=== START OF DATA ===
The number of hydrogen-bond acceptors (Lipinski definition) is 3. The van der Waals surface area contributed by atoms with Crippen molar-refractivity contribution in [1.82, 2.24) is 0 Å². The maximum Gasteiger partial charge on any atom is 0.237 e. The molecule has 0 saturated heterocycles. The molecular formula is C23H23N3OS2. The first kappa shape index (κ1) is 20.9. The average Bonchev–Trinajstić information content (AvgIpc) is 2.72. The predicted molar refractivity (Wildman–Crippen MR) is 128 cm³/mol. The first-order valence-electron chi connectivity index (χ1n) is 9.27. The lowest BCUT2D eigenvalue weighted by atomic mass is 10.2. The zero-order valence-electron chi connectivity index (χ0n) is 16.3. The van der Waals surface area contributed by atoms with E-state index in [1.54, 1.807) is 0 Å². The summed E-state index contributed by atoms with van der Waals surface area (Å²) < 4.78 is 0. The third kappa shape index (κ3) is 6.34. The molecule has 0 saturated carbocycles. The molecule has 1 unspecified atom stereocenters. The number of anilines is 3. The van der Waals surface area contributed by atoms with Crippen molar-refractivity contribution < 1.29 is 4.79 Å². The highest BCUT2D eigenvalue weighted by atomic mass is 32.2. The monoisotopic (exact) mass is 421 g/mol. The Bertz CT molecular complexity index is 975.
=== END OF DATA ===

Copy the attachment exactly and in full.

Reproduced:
The number of hydrogen-bond acceptors (Lipinski definition) is 3. The van der Waals surface area contributed by atoms with Crippen molar-refractivity contribution in [1.82, 2.24) is 0 Å². The maximum Gasteiger partial charge on any atom is 0.237 e. The molecule has 0 saturated heterocycles. The molecular formula is C23H23N3OS2. The first kappa shape index (κ1) is 20.9. The average Bonchev–Trinajstić information content (AvgIpc) is 2.72. The predicted molar refractivity (Wildman–Crippen MR) is 128 cm³/mol. The first-order valence-electron chi connectivity index (χ1n) is 9.27. The lowest BCUT2D eigenvalue weighted by atomic mass is 10.2. The zero-order valence-electron chi connectivity index (χ0n) is 16.3. The van der Waals surface area contributed by atoms with E-state index in [1.54, 1.807) is 0 Å². The summed E-state index contributed by atoms with van der Waals surface area (Å²) < 4.78 is 0. The third kappa shape index (κ3) is 6.34. The molecule has 0 saturated carbocycles. The molecule has 1 unspecified atom stereocenters. The number of anilines is 3. The van der Waals surface area contributed by atoms with Crippen molar-refractivity contribution < 1.29 is 4.79 Å². The highest BCUT2D eigenvalue weighted by atomic mass is 32.2. The monoisotopic (exact) mass is 421 g/mol. The Bertz CT molecular complexity index is 975.